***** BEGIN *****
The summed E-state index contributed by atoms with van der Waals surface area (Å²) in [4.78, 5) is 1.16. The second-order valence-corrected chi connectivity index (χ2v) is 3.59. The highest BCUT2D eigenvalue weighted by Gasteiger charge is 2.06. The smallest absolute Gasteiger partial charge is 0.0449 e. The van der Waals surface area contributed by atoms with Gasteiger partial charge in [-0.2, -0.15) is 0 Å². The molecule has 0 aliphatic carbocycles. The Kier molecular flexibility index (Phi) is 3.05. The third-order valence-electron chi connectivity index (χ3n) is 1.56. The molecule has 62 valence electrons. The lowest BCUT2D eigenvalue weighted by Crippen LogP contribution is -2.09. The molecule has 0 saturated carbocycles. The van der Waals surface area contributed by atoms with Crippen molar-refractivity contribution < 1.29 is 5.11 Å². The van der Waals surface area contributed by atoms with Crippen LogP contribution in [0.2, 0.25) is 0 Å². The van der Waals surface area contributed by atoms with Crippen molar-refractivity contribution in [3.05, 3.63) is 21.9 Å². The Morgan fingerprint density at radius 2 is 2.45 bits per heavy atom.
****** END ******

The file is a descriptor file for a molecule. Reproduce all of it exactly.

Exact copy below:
The summed E-state index contributed by atoms with van der Waals surface area (Å²) in [4.78, 5) is 1.16. The second-order valence-corrected chi connectivity index (χ2v) is 3.59. The highest BCUT2D eigenvalue weighted by Gasteiger charge is 2.06. The smallest absolute Gasteiger partial charge is 0.0449 e. The van der Waals surface area contributed by atoms with Gasteiger partial charge in [-0.2, -0.15) is 0 Å². The molecule has 0 aliphatic carbocycles. The Kier molecular flexibility index (Phi) is 3.05. The third-order valence-electron chi connectivity index (χ3n) is 1.56. The molecule has 62 valence electrons. The lowest BCUT2D eigenvalue weighted by Crippen LogP contribution is -2.09. The molecule has 0 saturated carbocycles. The van der Waals surface area contributed by atoms with Crippen molar-refractivity contribution < 1.29 is 5.11 Å². The van der Waals surface area contributed by atoms with Crippen LogP contribution in [0.2, 0.25) is 0 Å². The van der Waals surface area contributed by atoms with Crippen molar-refractivity contribution in [3.05, 3.63) is 21.9 Å². The Morgan fingerprint density at radius 2 is 2.45 bits per heavy atom.